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Diamondbacks Top Prospect #22: RHP Jimmie Sherfy

MLB: Los Angeles Dodgers at Arizona Diamondbacks Mark J. Rebilas-USA TODAY Sports

Name: Jimmie Sherfy

DOB: 12/27/1991 (Age 26)

Height: 6’0”

Weight: 175

Acquired: 10th Round, 2013 Draft

Position: Reliever

Most Notable Tool: Low 80s slider

Season Stats: Minors: 38 games, 5-1, 1.60 ERA, 45 IP, 31 H, 58/20 K/BB, 1.13 WHIP.
MLB: 15 games, 0-0, 1.65 ERA, 16 13 IP, 8 H, 17/10 K/BB, 1.10 WHIP

2018 Season Summary: Sherfy ended up losing a bullpen battle with Fernando Salas in Spring Training, so he spent most of the year pitching for the Diamondbacks’ AAA affiliate despite strong numbers in his debut season. Sherfy did not see action until late in the season despite putting up solid numbers in AAA again, which makes you wonder what the AAA manager puts on his reports to the MLB club. Sherfy still proved to be unhittable with only 39 hits allowed in 60 innings although the walks went up from 12 to 30 while maintaining similar strikeout rates. The jump in walks may prove to limit his potential ceiling until that’s fixed, as free passes late in games are killer.

Tools: Fastball 60, Slider 55, Command 40/45

At this point, there is no projection left in his stuff and what you have now is what you’ll get. However, there still is improvements he can make with his command. He still has a very jerky delivery, which negatively impacts command although it’s much more controlled than it was when he first entered the system in 2013. The last three seasons have yielded low hit totals at both the minors and majors, so it will be interesting to see what causes it. When he’s on, he’s untouchable at times but sometimes I think he gets by as an effectively-wild pitcher.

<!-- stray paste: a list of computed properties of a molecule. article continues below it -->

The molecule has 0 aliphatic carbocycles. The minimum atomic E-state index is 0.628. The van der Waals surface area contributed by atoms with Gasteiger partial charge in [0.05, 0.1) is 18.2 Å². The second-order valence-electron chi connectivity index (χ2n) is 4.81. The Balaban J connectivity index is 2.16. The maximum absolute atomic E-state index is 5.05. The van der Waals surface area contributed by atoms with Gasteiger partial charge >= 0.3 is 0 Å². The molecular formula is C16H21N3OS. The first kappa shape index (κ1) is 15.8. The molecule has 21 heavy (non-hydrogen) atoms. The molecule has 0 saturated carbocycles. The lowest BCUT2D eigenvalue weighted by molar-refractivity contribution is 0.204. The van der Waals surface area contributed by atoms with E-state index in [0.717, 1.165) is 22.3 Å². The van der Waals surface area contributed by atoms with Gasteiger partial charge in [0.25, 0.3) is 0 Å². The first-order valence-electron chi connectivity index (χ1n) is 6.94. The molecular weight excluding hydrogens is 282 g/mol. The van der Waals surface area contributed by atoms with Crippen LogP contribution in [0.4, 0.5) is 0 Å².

Upside: If the command ever improves, Sherfy could be valuable as a late inning guy who’s more match-up oriented. His stuff suggests he’d be very effective against right-handed bats late in the game although his MLB career numbers haven’t indicated any possible major platoon splits yet. I don’t think closer is going to be his ceiling, but more of a 6th/7th inning guy who bridges the game between the starter and the back-end of the bullpen.

Risk: The risk is once MLB hitters (only 106 hitters faced in career to date) figure out that he has trouble spotting the ball consistently that his career will tank from there. It’s not the first time I’ve seen a highly-touted relief prospect light it up his first couple years at the MLB level before crashing when hitters recognize obvious command problems. I’m hoping that improves while hitters still haven’t seen him before. His ceiling isn’t that high compared to other reliever prospects like Yoan Lopez, so best case scenario he’ll get you 1 to 4 outs in a given game.

Likely 2019 Assignment: There is nothing really left for Sherfy to prove in Reno after two seasons of success there. The bullpen is an open competition with only Yoshihisa Hirano, Archie Bradley, Andrew Chafin, and T.J. McFarland likely cemented into the mix. That leaves 3 spots open between Sherfy, Lopez, Silvino Bracho, and other relievers on the 40-man roster plus whoever they bring into camp as non-roster guys. Lopez has the most upside and arguably the best floor in that group. I still think Sherfy edges out Bracho for the final roster spot in camp, although Sherfy having 2 options left and Bracho having none could sway the roster decision making more than it should.

Debut: 2017 Season